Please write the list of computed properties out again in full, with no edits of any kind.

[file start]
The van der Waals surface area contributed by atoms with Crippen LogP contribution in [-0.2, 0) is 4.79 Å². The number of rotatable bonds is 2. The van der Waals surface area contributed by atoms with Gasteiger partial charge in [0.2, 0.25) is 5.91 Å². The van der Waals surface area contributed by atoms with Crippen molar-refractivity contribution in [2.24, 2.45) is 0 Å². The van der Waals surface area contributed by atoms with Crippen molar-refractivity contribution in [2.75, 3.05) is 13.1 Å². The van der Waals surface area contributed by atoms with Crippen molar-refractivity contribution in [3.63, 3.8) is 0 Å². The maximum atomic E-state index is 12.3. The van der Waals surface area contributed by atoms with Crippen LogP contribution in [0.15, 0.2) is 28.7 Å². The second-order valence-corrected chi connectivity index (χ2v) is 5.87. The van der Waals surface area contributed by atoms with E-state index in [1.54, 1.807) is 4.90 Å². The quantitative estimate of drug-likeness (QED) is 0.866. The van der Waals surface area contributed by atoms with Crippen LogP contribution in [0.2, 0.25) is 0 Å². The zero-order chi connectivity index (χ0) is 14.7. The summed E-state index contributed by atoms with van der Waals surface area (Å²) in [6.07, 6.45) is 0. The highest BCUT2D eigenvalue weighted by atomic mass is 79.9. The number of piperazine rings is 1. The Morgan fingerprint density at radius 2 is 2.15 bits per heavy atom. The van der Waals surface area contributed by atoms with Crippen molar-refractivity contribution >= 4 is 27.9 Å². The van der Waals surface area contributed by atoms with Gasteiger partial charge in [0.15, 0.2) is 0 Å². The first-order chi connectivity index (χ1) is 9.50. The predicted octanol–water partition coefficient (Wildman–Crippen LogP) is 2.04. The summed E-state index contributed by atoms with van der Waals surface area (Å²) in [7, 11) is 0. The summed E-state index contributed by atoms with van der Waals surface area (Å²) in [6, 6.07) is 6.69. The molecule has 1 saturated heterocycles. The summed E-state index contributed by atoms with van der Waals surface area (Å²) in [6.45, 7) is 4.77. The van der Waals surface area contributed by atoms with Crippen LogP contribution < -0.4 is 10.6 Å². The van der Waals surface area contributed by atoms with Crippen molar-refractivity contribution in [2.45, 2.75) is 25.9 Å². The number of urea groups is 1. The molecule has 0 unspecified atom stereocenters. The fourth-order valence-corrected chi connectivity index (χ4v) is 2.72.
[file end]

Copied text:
The van der Waals surface area contributed by atoms with Crippen LogP contribution in [-0.2, 0) is 4.79 Å². The number of rotatable bonds is 2. The van der Waals surface area contributed by atoms with Gasteiger partial charge in [0.2, 0.25) is 5.91 Å². The van der Waals surface area contributed by atoms with Crippen molar-refractivity contribution in [2.24, 2.45) is 0 Å². The van der Waals surface area contributed by atoms with Crippen molar-refractivity contribution in [2.75, 3.05) is 13.1 Å². The van der Waals surface area contributed by atoms with Crippen molar-refractivity contribution in [3.63, 3.8) is 0 Å². The maximum atomic E-state index is 12.3. The van der Waals surface area contributed by atoms with Crippen LogP contribution in [0.15, 0.2) is 28.7 Å². The second-order valence-corrected chi connectivity index (χ2v) is 5.87. The van der Waals surface area contributed by atoms with E-state index in [1.54, 1.807) is 4.90 Å². The quantitative estimate of drug-likeness (QED) is 0.866. The van der Waals surface area contributed by atoms with Crippen LogP contribution in [0.2, 0.25) is 0 Å². The zero-order chi connectivity index (χ0) is 14.7. The summed E-state index contributed by atoms with van der Waals surface area (Å²) in [6.07, 6.45) is 0. The highest BCUT2D eigenvalue weighted by atomic mass is 79.9. The number of piperazine rings is 1. The Morgan fingerprint density at radius 2 is 2.15 bits per heavy atom. The van der Waals surface area contributed by atoms with Crippen molar-refractivity contribution >= 4 is 27.9 Å². The van der Waals surface area contributed by atoms with Gasteiger partial charge in [0.15, 0.2) is 0 Å². The first-order chi connectivity index (χ1) is 9.50. The predicted octanol–water partition coefficient (Wildman–Crippen LogP) is 2.04. The summed E-state index contributed by atoms with van der Waals surface area (Å²) in [7, 11) is 0. The summed E-state index contributed by atoms with van der Waals surface area (Å²) in [6, 6.07) is 6.69. The molecule has 1 saturated heterocycles. The summed E-state index contributed by atoms with van der Waals surface area (Å²) in [6.45, 7) is 4.77. The van der Waals surface area contributed by atoms with Crippen LogP contribution < -0.4 is 10.6 Å². The van der Waals surface area contributed by atoms with Crippen molar-refractivity contribution in [2.45, 2.75) is 25.9 Å². The number of urea groups is 1. The molecule has 0 unspecified atom stereocenters. The fourth-order valence-corrected chi connectivity index (χ4v) is 2.72.